Accra – Two farming communities in the Akuapem North Municipality in the Eastern Region have been provided with a secure supply of water after boreholes were commissioned and handed over today by Voltic (GH) Limited.
At Otariso, the community of about 4,000 people were using a local stream as their water supply, despite it not being safe for drinking. In Kebu, with an estimated population of 3,000, the community also depended on a stream for water, leading to the risk of water-borne diseases.
With the new boreholes installed by Voltic, a subsidiary of Coca-Cola Beverages Africa, each community now has a safe and regular supply of water, with a daily capacity of 20,000 litres.
“Water is a priority for Voltic because it is vital to our business and critical to public health, food security, biodiversity and climate resilience. We have a responsibility to address water stress, protect local water resources and help build community climate resilience,” said Managing Director of Voltic, Flora Jika.
“Our 2030 water strategy is focused on accelerating the actions needed to increase water security where we operate, source ingredients and touch people’s lives.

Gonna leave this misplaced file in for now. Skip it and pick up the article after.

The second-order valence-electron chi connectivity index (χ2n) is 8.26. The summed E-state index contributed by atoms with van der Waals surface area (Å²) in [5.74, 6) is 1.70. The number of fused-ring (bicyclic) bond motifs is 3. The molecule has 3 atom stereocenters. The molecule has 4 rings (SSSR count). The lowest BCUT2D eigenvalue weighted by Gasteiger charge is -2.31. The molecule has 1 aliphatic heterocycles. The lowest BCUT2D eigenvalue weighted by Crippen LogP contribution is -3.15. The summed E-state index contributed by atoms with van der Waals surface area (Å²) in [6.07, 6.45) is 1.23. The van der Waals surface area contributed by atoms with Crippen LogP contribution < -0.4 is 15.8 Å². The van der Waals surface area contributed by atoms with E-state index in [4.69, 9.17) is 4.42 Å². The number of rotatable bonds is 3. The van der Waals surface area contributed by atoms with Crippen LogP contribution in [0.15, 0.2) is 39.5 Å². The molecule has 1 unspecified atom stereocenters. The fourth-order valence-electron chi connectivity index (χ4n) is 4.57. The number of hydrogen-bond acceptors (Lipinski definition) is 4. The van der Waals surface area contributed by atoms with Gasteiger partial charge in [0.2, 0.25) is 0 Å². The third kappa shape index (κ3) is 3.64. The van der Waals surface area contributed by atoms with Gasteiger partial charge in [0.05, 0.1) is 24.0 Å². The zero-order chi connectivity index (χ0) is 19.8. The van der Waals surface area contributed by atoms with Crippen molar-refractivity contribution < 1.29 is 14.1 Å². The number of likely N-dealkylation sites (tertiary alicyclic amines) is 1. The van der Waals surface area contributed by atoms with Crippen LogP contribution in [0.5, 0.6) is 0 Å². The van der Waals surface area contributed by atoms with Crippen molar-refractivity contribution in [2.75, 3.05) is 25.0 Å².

“Voltic is focused on good water stewardship, starting within our operations, and extending to the communities where we work.
“We invest in initiatives to reduce the amount of water used in making beverages, and to treat and reuse water where possible. We also work to preserve nature and biodiversity, and promote advanced water management practices,” said Jika.
“A key aspect of our strategy is replenishing the water used in our products. This means that, for the amount of water used in finished beverages, our aspiration is that the same amount is returned to nature and communities.
“We are also improving community access to drinking water, sanitation and hygiene while supporting people – especially women and girls – to prepare and rapidly recover from water-related crises.
“In priority watersheds, we are establishing and implementing watershed stewardship plans to address shared challenges, such as water quantity, quality, ecosystems, infrastructure and governance.
“No entity can solve the water challenges alone. We believe in collective action and partnership to tackle this issue together,” said Jika.
“It is important that all relevant stakeholders have a voice, an investment and a shared understanding of the outcomes to ensure we make the lack of access to safe water an issue of the past.”